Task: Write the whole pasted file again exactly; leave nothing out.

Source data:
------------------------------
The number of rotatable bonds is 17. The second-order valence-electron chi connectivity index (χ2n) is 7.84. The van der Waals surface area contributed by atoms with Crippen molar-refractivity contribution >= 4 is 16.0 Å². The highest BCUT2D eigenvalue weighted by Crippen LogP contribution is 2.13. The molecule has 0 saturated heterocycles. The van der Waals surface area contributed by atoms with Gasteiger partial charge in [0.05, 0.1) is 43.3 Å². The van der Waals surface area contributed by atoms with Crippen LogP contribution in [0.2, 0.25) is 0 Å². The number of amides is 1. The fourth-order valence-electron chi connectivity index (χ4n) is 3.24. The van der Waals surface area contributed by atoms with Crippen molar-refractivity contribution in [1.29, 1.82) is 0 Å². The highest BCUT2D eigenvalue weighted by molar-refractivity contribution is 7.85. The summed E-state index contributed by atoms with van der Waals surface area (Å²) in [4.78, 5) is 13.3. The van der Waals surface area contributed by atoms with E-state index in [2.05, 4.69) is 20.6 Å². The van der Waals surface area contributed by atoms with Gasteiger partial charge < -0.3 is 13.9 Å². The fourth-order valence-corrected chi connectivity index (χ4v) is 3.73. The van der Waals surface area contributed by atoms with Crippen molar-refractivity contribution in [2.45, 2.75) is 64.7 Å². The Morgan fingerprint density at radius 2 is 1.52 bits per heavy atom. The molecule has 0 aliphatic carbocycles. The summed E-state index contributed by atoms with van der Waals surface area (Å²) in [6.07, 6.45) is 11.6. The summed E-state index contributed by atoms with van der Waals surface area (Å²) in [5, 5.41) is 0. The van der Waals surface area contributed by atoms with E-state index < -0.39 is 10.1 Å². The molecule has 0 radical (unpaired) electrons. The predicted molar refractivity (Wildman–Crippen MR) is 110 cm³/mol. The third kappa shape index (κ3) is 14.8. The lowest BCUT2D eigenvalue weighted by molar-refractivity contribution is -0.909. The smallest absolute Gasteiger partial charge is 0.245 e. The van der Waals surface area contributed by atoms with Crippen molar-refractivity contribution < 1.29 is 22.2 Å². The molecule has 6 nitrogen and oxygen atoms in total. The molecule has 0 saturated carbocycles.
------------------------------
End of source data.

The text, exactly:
The number of rotatable bonds is 17. The second-order valence-electron chi connectivity index (χ2n) is 7.84. The van der Waals surface area contributed by atoms with Crippen molar-refractivity contribution >= 4 is 16.0 Å². The highest BCUT2D eigenvalue weighted by Crippen LogP contribution is 2.13. The molecule has 0 saturated heterocycles. The van der Waals surface area contributed by atoms with Gasteiger partial charge in [0.05, 0.1) is 43.3 Å². The van der Waals surface area contributed by atoms with Crippen LogP contribution in [0.2, 0.25) is 0 Å². The number of amides is 1. The fourth-order valence-electron chi connectivity index (χ4n) is 3.24. The van der Waals surface area contributed by atoms with Crippen molar-refractivity contribution in [1.29, 1.82) is 0 Å². The highest BCUT2D eigenvalue weighted by molar-refractivity contribution is 7.85. The summed E-state index contributed by atoms with van der Waals surface area (Å²) in [4.78, 5) is 13.3. The van der Waals surface area contributed by atoms with E-state index in [2.05, 4.69) is 20.6 Å². The van der Waals surface area contributed by atoms with Gasteiger partial charge < -0.3 is 13.9 Å². The fourth-order valence-corrected chi connectivity index (χ4v) is 3.73. The van der Waals surface area contributed by atoms with Crippen molar-refractivity contribution in [2.45, 2.75) is 64.7 Å². The Morgan fingerprint density at radius 2 is 1.52 bits per heavy atom. The molecule has 0 aliphatic carbocycles. The summed E-state index contributed by atoms with van der Waals surface area (Å²) in [6.07, 6.45) is 11.6. The summed E-state index contributed by atoms with van der Waals surface area (Å²) in [5, 5.41) is 0. The van der Waals surface area contributed by atoms with E-state index < -0.39 is 10.1 Å². The molecule has 0 radical (unpaired) electrons. The predicted molar refractivity (Wildman–Crippen MR) is 110 cm³/mol. The third kappa shape index (κ3) is 14.8. The lowest BCUT2D eigenvalue weighted by molar-refractivity contribution is -0.909. The smallest absolute Gasteiger partial charge is 0.245 e. The van der Waals surface area contributed by atoms with Crippen molar-refractivity contribution < 1.29 is 22.2 Å². The molecule has 6 nitrogen and oxygen atoms in total. The molecule has 0 saturated carbocycles.